Understanding Business Expenses Insurance

When you have worked hard to build up your Small Business, you want to make sure it is as protected as possible. Unlike grand corporations, a small business relies on you – the owner’s contribution to keep the business ticking over. What would happen if you were so ill or injured you could no longer work? In this case, Business Expenses Insurance safe guards your business against ruin.

In a nutshell Business Expense Insurance covers a whole range of expenses your business must pay out regularly. It does not cover estimated profits. It covers the costs your business spends on a daily basis and can include:

  • Rent
  • Salaries and other related costs (e.g., payroll tax, super contributions)  for non-income generating employees of your  business
  • Equipment maintenance costs
  • Bills, including electricity, gas, cleaning, telephone and internet etc.
  • Loan repayments
  • Insurance premiums and security  expenses
  • Net costs associated with employing a locum (replacement worker to cover your duties)
  • Leases on cars, machinery and other  equipment
  • Accounting fees
  • Auditing fees
  • Membership fees and subscriptions to professional bodies.
  • Advertising, postage, printing and stationary.

Business Expenses Insurance doesn’t typically cover:

  • The salaries and wages of temporary  employees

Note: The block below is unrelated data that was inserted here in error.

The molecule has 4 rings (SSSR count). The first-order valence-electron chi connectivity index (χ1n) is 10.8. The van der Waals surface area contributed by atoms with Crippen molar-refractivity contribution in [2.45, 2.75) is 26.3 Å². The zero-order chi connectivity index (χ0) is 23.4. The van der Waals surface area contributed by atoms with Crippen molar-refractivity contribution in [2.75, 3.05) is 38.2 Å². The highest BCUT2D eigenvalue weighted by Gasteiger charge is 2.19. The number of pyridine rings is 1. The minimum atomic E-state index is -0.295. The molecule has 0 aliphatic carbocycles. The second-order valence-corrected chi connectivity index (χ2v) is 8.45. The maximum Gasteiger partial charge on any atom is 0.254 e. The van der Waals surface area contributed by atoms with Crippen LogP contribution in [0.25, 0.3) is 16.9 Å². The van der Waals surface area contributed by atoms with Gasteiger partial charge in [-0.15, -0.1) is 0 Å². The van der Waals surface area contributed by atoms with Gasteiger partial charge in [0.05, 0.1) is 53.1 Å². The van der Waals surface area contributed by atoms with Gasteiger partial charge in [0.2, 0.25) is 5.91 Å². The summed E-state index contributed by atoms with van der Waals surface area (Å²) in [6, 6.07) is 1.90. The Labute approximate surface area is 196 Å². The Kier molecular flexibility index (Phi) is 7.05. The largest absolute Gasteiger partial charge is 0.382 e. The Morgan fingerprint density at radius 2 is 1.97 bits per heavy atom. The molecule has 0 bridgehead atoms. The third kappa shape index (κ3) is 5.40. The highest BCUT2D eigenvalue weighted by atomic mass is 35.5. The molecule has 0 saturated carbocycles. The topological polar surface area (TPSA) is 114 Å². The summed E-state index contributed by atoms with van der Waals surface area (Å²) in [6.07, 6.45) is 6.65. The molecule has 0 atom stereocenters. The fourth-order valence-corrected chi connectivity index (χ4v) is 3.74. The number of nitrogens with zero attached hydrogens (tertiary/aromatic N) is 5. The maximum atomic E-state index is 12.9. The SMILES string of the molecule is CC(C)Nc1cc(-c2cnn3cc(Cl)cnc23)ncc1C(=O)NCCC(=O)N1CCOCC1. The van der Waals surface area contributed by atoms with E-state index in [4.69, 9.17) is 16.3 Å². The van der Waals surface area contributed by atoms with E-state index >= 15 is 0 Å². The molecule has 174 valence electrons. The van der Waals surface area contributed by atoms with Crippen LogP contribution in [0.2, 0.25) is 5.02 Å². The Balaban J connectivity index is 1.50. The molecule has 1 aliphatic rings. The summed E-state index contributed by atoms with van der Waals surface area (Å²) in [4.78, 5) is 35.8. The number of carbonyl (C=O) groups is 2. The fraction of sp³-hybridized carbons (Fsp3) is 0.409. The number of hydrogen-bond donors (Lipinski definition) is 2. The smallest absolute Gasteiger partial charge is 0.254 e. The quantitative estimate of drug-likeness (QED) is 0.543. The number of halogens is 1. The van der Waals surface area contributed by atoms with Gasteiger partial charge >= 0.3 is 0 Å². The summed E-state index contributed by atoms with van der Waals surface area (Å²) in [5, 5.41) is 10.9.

• Income taxes
  • Furniture costs
  • Inventory costs

Do I need it?

It is common for small businesses to experience a drop in profit when the business owner or manager isn’t around to keep up the momentum. But the world doesn’t stop when you’re out of action; while your revenue decreases, your business must still cover overhead expenses. Your Business Expenses Insurance policy safeguards your business against your absence at work.

While Business Expenses Insurance isn’t mandatory it is worth considering if you are:

  1. A small business
  2. A sole trader
  3. A partnership with five or less   partners
  4. A business that relies on services provided to generate cash flow (such as professionals or consultants)

It’s up to you to decide whether you want Business Expenses Insurance. But the guarantee of having enough financial resources to sustain your business in times of  need is a powerful  thing.

It’s worth remembering Business Expenses Insurance is a business expense, which means the premiums are tax-deductible. Of course, since benefit payments are considered income, they can be subject to tax.

How does it compare to Income Protection Insurance?

Business Expenses Insurance and Income Protection Insurance cover different things.

If you become disabled or otherwise unable to work, income protection insurance will usually cover 75% of your monthly income for the claim period. The purchase of Income Protection is to cover your everyday living costs. This type of cover, covers you personally as a worker.

If you become disabled or otherwise unable to run your business, business expenses insurance provides the benefits to cover the expenses your business must pay as a business owner.

Becoming disabled while having both income protection and business expenses insurance could result in benefits that cover both your business and your personal expenses.

Example

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